The bikini has had a long run - 65 years to be exact - and it still has a way of making women worry about their figure before the hot January and February days.
Many women often start diets and going to extra workout sessions to get the perfect bikini figure long before even taking out their skimpy swimming suit.
Even though the bikini demands a lot from women who wear one, love for the two-piece suit has been uninterrupted in its six and a half decades. It continues to be the most popular bathing suit and this year a bikini made with the help of a computer has caused a stir.
The bikini comes in many colours and styles from the monokini and the trikini to the tankini and the mixkini. This year's computer-aided sensation, which is sure to go down in fashion history, is customized to fit perfectly.
Instead of trying the bikini on in a changing room, a scanner is used to measure the customer's body and the computer processes the data to suggest the ideal cut.
The result is a bikini made of thousands of nylon discs in different sizes that fit the body's curves optimally.
Though two-piece swimming suits for women date back to the Romans, its birth in modern fashion history was recorded on July 5, 1946 in the now abandoned Piscine Molitor, a swimming complex located in the 16th arrondissement of Paris.
Immediately after World War II it was a popular place to relax, and it was there that fashion designer Louis Reard sent model Micheline Bernadini onto a runway wearing nothing but four triangularly shaped pieces of fabric - two for the top and two for the bottom.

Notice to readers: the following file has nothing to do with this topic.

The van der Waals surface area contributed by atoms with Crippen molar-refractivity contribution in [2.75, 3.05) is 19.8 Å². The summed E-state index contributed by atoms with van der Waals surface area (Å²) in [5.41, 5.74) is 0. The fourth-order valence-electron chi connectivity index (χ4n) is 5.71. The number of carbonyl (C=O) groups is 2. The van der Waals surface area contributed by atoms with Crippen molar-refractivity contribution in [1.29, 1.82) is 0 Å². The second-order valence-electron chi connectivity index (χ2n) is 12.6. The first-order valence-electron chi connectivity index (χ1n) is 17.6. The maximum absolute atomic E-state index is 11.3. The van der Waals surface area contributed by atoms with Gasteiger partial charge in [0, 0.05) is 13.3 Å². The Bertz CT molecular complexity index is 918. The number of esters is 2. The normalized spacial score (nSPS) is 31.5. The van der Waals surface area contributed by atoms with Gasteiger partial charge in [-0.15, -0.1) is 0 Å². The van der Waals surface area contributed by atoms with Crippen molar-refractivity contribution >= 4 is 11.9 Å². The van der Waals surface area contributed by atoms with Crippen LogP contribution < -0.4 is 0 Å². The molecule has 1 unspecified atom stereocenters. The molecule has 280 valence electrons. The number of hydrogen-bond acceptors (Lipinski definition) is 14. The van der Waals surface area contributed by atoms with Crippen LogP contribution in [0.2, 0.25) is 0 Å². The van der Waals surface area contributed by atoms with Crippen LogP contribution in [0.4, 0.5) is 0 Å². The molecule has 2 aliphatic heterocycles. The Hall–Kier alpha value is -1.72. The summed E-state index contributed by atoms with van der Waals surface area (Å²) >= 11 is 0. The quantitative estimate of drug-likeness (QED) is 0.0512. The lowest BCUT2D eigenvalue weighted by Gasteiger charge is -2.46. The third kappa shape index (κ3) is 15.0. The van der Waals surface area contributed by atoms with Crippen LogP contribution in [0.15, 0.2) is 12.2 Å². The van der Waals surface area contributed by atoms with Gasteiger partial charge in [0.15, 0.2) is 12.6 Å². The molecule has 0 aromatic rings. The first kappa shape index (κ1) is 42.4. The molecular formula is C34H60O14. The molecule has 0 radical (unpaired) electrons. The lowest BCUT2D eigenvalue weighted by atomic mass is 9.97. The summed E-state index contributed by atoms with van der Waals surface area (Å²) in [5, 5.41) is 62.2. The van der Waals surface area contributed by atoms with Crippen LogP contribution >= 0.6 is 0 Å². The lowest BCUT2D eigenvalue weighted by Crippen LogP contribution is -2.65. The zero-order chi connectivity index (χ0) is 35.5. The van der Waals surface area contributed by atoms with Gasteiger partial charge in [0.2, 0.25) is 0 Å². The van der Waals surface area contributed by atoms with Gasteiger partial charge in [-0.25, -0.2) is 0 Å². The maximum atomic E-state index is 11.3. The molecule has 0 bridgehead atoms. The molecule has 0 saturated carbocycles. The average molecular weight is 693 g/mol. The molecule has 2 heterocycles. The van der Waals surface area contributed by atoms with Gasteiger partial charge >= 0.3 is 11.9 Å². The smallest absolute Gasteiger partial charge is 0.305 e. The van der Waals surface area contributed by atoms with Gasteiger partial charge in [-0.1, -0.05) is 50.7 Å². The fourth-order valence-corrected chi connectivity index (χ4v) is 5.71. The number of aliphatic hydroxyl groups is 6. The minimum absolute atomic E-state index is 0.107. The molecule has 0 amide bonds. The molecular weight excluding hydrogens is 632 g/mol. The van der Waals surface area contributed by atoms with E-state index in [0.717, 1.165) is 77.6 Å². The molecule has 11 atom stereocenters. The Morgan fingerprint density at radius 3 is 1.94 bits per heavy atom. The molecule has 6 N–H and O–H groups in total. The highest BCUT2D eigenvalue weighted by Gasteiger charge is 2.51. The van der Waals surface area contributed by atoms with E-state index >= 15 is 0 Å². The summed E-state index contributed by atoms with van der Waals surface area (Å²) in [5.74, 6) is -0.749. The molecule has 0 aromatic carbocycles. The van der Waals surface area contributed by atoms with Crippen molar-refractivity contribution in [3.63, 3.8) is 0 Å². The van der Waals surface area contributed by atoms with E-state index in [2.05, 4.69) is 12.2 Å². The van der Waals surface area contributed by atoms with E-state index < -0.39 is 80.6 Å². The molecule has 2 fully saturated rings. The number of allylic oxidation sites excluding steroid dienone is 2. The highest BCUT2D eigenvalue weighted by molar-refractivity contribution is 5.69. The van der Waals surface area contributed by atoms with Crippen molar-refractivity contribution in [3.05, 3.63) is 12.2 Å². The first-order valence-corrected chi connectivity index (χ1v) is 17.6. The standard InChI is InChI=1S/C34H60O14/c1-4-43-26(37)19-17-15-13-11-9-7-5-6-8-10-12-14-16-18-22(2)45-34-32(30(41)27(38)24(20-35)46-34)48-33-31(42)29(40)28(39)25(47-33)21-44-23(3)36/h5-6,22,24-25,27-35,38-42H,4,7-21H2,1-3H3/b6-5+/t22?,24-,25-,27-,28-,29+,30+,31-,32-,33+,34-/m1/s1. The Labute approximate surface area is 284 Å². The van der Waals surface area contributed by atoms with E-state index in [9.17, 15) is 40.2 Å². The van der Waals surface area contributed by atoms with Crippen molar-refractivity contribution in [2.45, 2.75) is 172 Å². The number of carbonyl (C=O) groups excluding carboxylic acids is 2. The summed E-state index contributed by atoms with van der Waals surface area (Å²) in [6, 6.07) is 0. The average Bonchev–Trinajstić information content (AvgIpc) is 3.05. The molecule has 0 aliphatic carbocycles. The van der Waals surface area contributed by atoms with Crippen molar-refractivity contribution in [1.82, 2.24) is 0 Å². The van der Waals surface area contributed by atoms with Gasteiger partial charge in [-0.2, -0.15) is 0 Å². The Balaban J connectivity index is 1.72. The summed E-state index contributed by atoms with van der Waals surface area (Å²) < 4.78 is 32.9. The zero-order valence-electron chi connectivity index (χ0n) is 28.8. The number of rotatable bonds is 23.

It struck the fashion world like a bomb and in fact took its name from the Bikini Atoll in the Pacific Ocean where just a few days prior to the fashion show at the Molitor the US had tested an atomic bomb. The public outrage the swimsuit unleashed was comparable with that caused by the atom bomb tests.
The bikini remained scandalous for a long time and was banned in many swimming pools. Marilyn Monroe posed in a bikini in 1953, the same year Brigitte Bardot caused a furore in a pink-checked bikini in Cannes.
But that exposure ultimately led the skimpy two-piece suit into a shadowy existence. It was viewed as an immoral lapse and did not correspond with the fashion dictates of the '50s when covering women's curves with a one-piece suit was held up as model swimming attire.
The bikini was written off as dead until the sexual revolution in the '60s. It became more popular after Ursula Andress wore one in the 1962 James Bond movie Dr No and was finally accepted when Paco Rabanne made a revealing version out of plastic in 1966. But it was still forbidden in some swimming pools as late as 1968.
Sometimes made from a little less material, sometimes more, but in any case no summer would be the same without the bikini.